The final diagram shows an example of the deprecated topologies, such as two connecting two embedded deployments together, or connecting a single vCenter server to an embedded deployment. As a general rule, if you have multiple vCenters which you need to be part of the same deployment, you will need an External PSC.
- Health check the environment
- Check all hardware status
- Check software services (vSphere Web Client, SSO)
- Backup status (Ensure good)
- VMware infrastructure (correct current patch levels, status of VMs, Logging enabled)
- Check your hardware – Compute, Storage, Networking, IO Cards against the VMware Compatibility List. Search options can be changed, here:
- Read the vSphere upgrade documentation for any VMware Solutions, plugins, 3rd party apps: Trend Micro Deep Security, Veeam, ArcServe, Turbonomic, OpsVizor, vRealize, NSX, VSAN
- Ensure you have your infrastructure details and pre-req configurations in place
- DNS (including any records configured), NTP, Network settings (IP, Subnet, Gateway), Firewall Rules
- New VMs/Appliances may be deployed during the upgrade, hence the need to have your networking details on hand
- Build a Checklist
- Build a table for your software and versions you will upgrade to, include notes/web links
- Detail the upgrade sequence for the various components that need upgrading eg:
- Ensure that any support tickets (internal or with external support) that are open and cover hardware/services which interact with your VMware platform are resolved first before the upgrade
- Ensure that you have a backup prior to starting the upgrade process, along with a recovery plan in case you need to revert back
- Open a support request with VMware Support prior to starting your upgrade process—it will expedite the process should any issues come up.Below is a screenshot of VMware confirming the details they would need for a proactive ticket in regards to upgrading NSX
- Plan your time - e stimate the time for migration
- Build your checklist (refer to the vSphere upgrade documentation)
- Get familiar with the upgrade process – Check out independent blog posts to see screenshots of the process and such
Migrate or Upgrade
Migration — Deploying PSC and vCenter as distributed components
Upgrade — Straight upgrade of VCSA (actually deploys a new one) or Windows vCenter
- It's a good idea to stop all vCenter based actions, either manually, scripted or automated (including via 3rd party software interaction, i.e backups)
- Whilst vCenter is unavailable, vSphere Distributed Resource Scheduler (DRS) and vSphere HA do not work
Before running vCenter 6.5 ISO — vCenter database tips
- Monitor scheduled database jobs to ensure they are running correctly – For more information, refer to KB article: Checking the status of vCenter Server performance rollup jobs (2012226)
- Collect Stats Rebuild Indexes — For more information, refer to KB article: Rebuilding indexes to improve the performance of SQL Server and Oracle vCenter Server databases (2009918)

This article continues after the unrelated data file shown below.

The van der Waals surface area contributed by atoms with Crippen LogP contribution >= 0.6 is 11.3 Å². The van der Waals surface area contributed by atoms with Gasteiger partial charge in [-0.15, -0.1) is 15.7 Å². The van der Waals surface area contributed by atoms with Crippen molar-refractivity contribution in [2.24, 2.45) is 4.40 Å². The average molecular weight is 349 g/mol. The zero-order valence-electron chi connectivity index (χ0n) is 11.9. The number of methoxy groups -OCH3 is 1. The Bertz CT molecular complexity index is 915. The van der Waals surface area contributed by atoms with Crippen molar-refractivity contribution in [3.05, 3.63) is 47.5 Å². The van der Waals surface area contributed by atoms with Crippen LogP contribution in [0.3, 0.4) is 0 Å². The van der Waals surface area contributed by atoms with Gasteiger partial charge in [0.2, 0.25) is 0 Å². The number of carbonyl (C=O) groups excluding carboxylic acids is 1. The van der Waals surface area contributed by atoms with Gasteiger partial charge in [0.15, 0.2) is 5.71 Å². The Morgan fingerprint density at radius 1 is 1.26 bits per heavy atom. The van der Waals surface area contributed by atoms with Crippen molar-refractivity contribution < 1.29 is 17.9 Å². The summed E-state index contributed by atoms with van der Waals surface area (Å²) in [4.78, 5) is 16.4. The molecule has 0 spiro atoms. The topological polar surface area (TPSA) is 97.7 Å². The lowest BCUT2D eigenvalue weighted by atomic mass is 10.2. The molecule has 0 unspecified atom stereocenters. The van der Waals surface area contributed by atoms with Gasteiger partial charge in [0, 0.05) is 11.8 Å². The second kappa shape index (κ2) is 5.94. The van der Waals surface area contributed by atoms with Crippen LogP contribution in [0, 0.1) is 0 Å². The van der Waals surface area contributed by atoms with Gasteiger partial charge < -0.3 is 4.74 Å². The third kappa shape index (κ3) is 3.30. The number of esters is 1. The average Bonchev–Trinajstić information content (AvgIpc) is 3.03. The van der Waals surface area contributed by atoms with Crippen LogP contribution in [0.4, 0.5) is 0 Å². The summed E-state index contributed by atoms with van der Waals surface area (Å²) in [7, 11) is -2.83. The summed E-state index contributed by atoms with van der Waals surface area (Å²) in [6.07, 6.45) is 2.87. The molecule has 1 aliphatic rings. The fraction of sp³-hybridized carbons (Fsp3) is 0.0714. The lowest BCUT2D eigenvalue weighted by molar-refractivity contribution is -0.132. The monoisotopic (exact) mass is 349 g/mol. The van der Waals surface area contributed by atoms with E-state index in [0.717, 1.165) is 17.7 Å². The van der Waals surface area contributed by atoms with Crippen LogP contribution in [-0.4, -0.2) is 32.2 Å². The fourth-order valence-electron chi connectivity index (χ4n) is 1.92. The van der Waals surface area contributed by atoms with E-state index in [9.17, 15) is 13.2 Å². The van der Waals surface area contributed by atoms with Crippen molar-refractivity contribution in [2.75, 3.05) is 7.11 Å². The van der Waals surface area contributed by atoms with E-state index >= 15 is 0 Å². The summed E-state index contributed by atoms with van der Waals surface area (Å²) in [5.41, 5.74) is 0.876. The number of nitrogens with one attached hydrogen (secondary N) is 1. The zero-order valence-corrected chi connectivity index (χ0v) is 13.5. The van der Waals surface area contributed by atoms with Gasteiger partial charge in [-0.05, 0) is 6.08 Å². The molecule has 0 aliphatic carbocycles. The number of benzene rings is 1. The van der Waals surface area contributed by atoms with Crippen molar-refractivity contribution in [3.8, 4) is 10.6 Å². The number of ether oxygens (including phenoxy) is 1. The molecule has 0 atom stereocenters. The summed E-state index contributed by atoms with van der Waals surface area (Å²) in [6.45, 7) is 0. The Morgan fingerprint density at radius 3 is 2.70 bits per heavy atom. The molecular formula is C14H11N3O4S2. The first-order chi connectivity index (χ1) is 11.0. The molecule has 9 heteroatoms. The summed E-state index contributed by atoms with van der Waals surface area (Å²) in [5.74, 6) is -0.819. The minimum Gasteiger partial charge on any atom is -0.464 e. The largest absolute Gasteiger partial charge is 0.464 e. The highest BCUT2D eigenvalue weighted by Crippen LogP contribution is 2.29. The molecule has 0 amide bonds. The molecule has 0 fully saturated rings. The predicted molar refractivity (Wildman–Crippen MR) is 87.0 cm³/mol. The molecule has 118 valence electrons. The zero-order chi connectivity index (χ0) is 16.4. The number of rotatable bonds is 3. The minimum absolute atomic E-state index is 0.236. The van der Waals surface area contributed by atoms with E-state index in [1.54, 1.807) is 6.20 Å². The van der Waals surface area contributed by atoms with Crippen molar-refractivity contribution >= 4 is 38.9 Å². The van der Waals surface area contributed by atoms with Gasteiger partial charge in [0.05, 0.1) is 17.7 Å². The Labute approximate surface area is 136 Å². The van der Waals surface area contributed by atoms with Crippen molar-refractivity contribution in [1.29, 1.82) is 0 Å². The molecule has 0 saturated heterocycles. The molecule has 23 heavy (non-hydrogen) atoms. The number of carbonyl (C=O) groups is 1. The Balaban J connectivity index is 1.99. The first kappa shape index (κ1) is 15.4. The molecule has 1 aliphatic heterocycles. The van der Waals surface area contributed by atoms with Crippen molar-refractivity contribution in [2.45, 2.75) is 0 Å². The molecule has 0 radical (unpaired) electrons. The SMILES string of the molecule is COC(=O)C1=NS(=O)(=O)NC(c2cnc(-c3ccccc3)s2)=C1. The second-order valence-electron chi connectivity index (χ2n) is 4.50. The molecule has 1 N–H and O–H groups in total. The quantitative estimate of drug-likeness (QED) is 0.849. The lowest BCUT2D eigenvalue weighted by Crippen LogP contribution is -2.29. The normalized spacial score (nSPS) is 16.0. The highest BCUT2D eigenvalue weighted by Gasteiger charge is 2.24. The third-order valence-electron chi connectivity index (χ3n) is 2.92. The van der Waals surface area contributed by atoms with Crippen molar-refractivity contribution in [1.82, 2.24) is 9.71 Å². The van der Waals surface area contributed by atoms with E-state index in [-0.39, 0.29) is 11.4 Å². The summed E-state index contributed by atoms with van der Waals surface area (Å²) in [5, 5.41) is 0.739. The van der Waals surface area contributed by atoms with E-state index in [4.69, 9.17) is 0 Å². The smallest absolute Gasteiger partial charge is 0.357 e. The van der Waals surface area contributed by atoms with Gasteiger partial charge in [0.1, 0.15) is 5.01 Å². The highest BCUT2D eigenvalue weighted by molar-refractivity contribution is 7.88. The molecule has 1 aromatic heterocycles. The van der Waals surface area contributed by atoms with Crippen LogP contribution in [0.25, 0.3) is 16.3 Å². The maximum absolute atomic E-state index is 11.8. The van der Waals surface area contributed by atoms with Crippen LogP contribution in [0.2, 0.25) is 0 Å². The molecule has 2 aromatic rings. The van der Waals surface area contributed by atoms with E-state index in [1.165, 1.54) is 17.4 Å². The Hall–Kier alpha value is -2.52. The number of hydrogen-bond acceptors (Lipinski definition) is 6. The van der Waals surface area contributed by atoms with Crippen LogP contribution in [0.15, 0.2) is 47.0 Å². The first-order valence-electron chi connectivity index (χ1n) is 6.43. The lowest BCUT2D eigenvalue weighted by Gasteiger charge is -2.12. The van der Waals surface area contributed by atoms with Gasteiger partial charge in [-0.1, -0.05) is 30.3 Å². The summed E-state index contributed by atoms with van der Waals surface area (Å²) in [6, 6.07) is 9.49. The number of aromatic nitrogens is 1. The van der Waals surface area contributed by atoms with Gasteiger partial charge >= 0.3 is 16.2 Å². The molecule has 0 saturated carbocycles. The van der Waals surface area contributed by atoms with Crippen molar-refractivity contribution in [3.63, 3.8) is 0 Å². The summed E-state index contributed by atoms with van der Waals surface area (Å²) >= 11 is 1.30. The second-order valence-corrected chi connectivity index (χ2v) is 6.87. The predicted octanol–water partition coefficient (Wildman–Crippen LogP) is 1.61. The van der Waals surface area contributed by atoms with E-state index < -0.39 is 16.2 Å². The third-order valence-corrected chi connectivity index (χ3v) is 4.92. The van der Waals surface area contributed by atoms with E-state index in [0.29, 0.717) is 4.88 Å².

- Delete old data — For more information, refer to KB article: Reducing the size of the vCenter Server database when the rollup scripts take a long time to run (1007453)
On the vCenter 6.5 ISO — Locate the cleanup_orphaned_data_MSSQL.sql script in the ISO image and copy it to the Microsoft SQL server.
- Similar for PostgreSQL and Oracle
- Preparing a vCenter Server Database for Upgrade
If using custom SSL certificates, back them up before hand
Check network connectivity on machine you run the upgrade/migration from
- DNS lookup and Reverse Lookup
- Basic ping connectivity
- Upgrade the components as per your checklist and sequencing
- Check each component after each upgrade, i.e log into web services, check health status
- Upgrade your 3rd party products first, likely they will support vSphere 5.5 and 6.5 at the same time.
- Bring your ESXi hosts up to 6.5, remember to use the vendor customized ISO’s
- Upgrade VMware Tools — remember this is now updated separately to ESXi releases
- Upgrade virtual hardware version
- Exposes new CPUID features to the VMs (think Spectre/Meltdown patches)
- Ability to use new features such as VM encryption
- Upgrade your licensing in https://my.vmware.com
- Install your new licenses — you will currently be on evaluation licenses (60 days)
- How to upgrade your licences in the VMware portal ( KB 2006974)
7. Points To Note
- ESXi 5.1 and older cannot be managed by vCenter 6.5
- Devices are deprecated and unsupported in ESXi 6.5 ( KB 2145810)
- Number of qlogic and Emulex devices that are no longer supported
- End of Availability and End of Support for FCoE on Intel Network Controllers ( KB 2147786)
- Microsoft SQL Server Express is not supported for vCenter Server 6.5. The vCenter Server 5.5 embedded Microsoft SQL Server Express database is replaced with an embedded PostgreSQL database during the upgrade to vCenter Server 6.5
- Update manager is now built into the vCenter Appliance — if you have trouble migrating update manager, uninstall it from your windows machine and don’t migrate it
- HP Server – ESXi upgrade to 6.5
- Run the validation first, HP customized installed may have conflicting Mellanox drivers
- Remove using esxcli
The image below shows the conflicting VIBs in the HPE Customised image.
vSphere 6.5 no longer supports the following processors:
- Intel Xeon 51xx series
- Intel Xeon 30xx series
- Intel core 2 duo 6xxx series
- Intel Xeon 32xx series
- Intel core 2 quad 6xxx series
- Intel Xeon 53xx series
- Intel Xeon 72xx/73xx series
- VMware is announcing discontinuation of its third party virtual switch (vSwitch) program, and plans to deprecate the VMware vSphere APIs used by third party switches in the release following vSphere 6.5 Update 1 ( KB 2149722)
- Upgrading the VCSA 6.5 to a later version
- Login to the vCenter Server appliance 6.5 VAMI page using the URL (https://vCenter-appliance-name:5480) and login with the root credentials
- vCenter Servers must be upgraded to vSphere 6.5 Update 1 before vSAN hosts are upgraded to vSAN 6.6 or vSAN 6.6.1
- Verify that you have backed up your virtual machines
- Verify that the software and hardware components, drivers, firmware, and storage I/O controllers that you plan on using are supported by VMware vSAN for 6.6 and later, and are listed on the VMware vSAN Compatibility Guide website
- Verify that you are using the latest patched version of VMware vSAN prior to upgrade.
Please review VMware KB 2146381
The above screenshot shows that to upgrade to VSAN 6.6.1, you need to be on ESXi 5.5 Express Patch 7, which sits between 5.5 u2 and 5.5 u3. This particular patch fixes a bug of vSAN data availability after an upgrade to vSphere 6.0 or higher.
Upgrade vShield Manager to NSX Manager
- vCloud Network security & vShield Manager are now end of life (19th September 2016), and is not supported by vCenter 6.5
- Migrate vShield Manager 5.5 to NSX Manager 6.2 ( KB 2144620)
- 6.2 is End of General Support — 20th August 2018
- Upgrade NSX Manager to a supported version by vCenter 6.5